A priority in all of our lives is “relationship value”, or our feeling of belonging. Maslow’s hierarchy of needs in psychology describes 5 basic components of needs and how we are motivated by them.
This five-stage model can be divided into deficiency needs and growth needs. The first four levels are often referred to as deficiency needs (D-needs), and the top level is known as growth or being needs (B-needs).
Deficiency needs arise due to deprivation and are said to motivate people when they are unmet. Also, the motivation to fulfill such needs will become stronger the longer the duration they are denied.
Everyone in a blended family has needs, several are not met and the lack of communication is usually a key component. Daughters need their fathers, although often it’s difficult for fathers to understand their value in their daughter’s lives. Fathers can provide approval, encouragement, love and their relationship has a significant impact on their children.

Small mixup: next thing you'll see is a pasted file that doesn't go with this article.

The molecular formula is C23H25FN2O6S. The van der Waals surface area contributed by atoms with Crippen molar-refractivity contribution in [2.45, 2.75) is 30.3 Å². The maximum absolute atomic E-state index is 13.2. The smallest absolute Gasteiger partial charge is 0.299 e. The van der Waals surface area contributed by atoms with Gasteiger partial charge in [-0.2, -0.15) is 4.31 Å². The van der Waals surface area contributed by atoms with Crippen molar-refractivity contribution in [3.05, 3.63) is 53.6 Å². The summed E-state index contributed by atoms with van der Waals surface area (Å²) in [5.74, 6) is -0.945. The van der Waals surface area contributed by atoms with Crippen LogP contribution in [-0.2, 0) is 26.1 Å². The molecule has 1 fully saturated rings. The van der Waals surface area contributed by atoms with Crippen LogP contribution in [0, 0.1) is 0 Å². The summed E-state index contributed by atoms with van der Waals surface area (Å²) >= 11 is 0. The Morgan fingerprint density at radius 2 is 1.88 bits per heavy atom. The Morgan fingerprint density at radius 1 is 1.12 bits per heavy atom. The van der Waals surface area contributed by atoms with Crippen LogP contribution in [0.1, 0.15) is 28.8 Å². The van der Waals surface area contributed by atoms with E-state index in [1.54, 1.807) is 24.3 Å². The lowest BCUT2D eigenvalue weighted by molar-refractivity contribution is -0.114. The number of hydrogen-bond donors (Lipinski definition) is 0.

However, divorced fathers often struggle to build relationships with their daughters. Quite often, the mother has more time (custody) with the daughters than the father does. They have more in common; have an easier time communicating, building trust and solidifying their bond.
For divorced fathers, the task can be more challenging. Their time if often limited, they can struggle finding common interests and trying to compete with the mother can be an almost impossible task.
Additionally, when mothers share resentments toward their ex-husbands with their children, they also bond over a common enemy. Teaching children to distrust and/or dislike their fathers has a negative impact on the relationship between the fathers and daughters.
Fathers have few options when this is happening. They can stay silent and hope their daughters will someday gain their own understanding of their family’s dynamics, or they can have open and frank discussions challenging what their daughters have heard. In that instance, challenging what the mother said can cause even more division between the fathers and daughters, only furthering the divide.